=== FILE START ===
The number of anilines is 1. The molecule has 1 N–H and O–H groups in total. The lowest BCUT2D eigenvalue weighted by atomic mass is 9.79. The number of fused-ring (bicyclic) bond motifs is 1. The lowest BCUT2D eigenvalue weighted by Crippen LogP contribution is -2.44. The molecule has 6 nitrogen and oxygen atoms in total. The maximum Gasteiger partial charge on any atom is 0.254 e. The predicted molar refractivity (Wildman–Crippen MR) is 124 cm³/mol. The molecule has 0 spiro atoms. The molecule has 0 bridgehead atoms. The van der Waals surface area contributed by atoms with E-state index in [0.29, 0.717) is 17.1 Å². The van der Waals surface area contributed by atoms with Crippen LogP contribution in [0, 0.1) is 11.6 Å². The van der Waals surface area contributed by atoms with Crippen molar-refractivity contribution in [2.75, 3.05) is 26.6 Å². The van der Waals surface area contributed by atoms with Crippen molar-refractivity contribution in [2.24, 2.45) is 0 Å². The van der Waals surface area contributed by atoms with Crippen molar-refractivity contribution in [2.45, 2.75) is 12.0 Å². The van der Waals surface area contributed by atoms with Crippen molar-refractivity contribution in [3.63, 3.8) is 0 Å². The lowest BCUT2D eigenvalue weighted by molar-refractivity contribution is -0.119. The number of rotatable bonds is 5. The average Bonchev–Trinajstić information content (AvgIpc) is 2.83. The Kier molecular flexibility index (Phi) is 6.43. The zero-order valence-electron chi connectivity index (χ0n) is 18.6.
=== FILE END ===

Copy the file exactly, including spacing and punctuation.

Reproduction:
The number of anilines is 1. The molecule has 1 N–H and O–H groups in total. The lowest BCUT2D eigenvalue weighted by atomic mass is 9.79. The number of fused-ring (bicyclic) bond motifs is 1. The lowest BCUT2D eigenvalue weighted by Crippen LogP contribution is -2.44. The molecule has 6 nitrogen and oxygen atoms in total. The maximum Gasteiger partial charge on any atom is 0.254 e. The predicted molar refractivity (Wildman–Crippen MR) is 124 cm³/mol. The molecule has 0 spiro atoms. The molecule has 0 bridgehead atoms. The van der Waals surface area contributed by atoms with E-state index in [0.29, 0.717) is 17.1 Å². The van der Waals surface area contributed by atoms with Crippen LogP contribution in [0, 0.1) is 11.6 Å². The van der Waals surface area contributed by atoms with Crippen molar-refractivity contribution in [2.75, 3.05) is 26.6 Å². The van der Waals surface area contributed by atoms with Crippen molar-refractivity contribution in [2.24, 2.45) is 0 Å². The van der Waals surface area contributed by atoms with Crippen molar-refractivity contribution in [2.45, 2.75) is 12.0 Å². The van der Waals surface area contributed by atoms with Crippen molar-refractivity contribution in [3.63, 3.8) is 0 Å². The lowest BCUT2D eigenvalue weighted by molar-refractivity contribution is -0.119. The number of rotatable bonds is 5. The average Bonchev–Trinajstić information content (AvgIpc) is 2.83. The Kier molecular flexibility index (Phi) is 6.43. The zero-order valence-electron chi connectivity index (χ0n) is 18.6.